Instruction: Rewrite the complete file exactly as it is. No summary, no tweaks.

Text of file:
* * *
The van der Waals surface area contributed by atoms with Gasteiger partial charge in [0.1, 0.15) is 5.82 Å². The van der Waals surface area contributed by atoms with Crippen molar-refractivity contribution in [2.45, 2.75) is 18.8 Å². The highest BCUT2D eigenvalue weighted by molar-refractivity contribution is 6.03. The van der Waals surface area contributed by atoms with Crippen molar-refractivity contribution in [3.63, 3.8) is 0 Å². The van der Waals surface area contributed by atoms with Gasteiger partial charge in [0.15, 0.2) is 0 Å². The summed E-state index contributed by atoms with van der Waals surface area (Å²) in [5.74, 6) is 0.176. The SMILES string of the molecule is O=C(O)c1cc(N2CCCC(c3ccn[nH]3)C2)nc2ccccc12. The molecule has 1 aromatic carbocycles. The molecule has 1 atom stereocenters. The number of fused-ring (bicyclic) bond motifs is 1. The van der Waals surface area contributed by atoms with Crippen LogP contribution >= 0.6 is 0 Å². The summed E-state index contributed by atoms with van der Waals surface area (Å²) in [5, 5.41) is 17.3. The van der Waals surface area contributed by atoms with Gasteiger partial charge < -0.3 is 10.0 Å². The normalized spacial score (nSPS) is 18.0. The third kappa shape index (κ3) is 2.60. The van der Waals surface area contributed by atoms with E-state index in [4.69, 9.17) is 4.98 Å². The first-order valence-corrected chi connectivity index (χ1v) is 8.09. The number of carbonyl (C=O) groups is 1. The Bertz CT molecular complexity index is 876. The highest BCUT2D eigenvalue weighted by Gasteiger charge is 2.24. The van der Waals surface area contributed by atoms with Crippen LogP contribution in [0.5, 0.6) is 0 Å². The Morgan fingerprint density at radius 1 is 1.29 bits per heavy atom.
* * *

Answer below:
The van der Waals surface area contributed by atoms with Gasteiger partial charge in [0.1, 0.15) is 5.82 Å². The van der Waals surface area contributed by atoms with Crippen molar-refractivity contribution in [2.45, 2.75) is 18.8 Å². The highest BCUT2D eigenvalue weighted by molar-refractivity contribution is 6.03. The van der Waals surface area contributed by atoms with Crippen molar-refractivity contribution in [3.63, 3.8) is 0 Å². The van der Waals surface area contributed by atoms with Gasteiger partial charge in [0.15, 0.2) is 0 Å². The summed E-state index contributed by atoms with van der Waals surface area (Å²) in [5.74, 6) is 0.176. The SMILES string of the molecule is O=C(O)c1cc(N2CCCC(c3ccn[nH]3)C2)nc2ccccc12. The molecule has 1 aromatic carbocycles. The molecule has 1 atom stereocenters. The number of fused-ring (bicyclic) bond motifs is 1. The van der Waals surface area contributed by atoms with Crippen LogP contribution >= 0.6 is 0 Å². The summed E-state index contributed by atoms with van der Waals surface area (Å²) in [5, 5.41) is 17.3. The van der Waals surface area contributed by atoms with Gasteiger partial charge < -0.3 is 10.0 Å². The normalized spacial score (nSPS) is 18.0. The third kappa shape index (κ3) is 2.60. The van der Waals surface area contributed by atoms with E-state index in [4.69, 9.17) is 4.98 Å². The first-order valence-corrected chi connectivity index (χ1v) is 8.09. The number of carbonyl (C=O) groups is 1. The Bertz CT molecular complexity index is 876. The highest BCUT2D eigenvalue weighted by Gasteiger charge is 2.24. The van der Waals surface area contributed by atoms with Crippen LogP contribution in [0.5, 0.6) is 0 Å². The Morgan fingerprint density at radius 1 is 1.29 bits per heavy atom.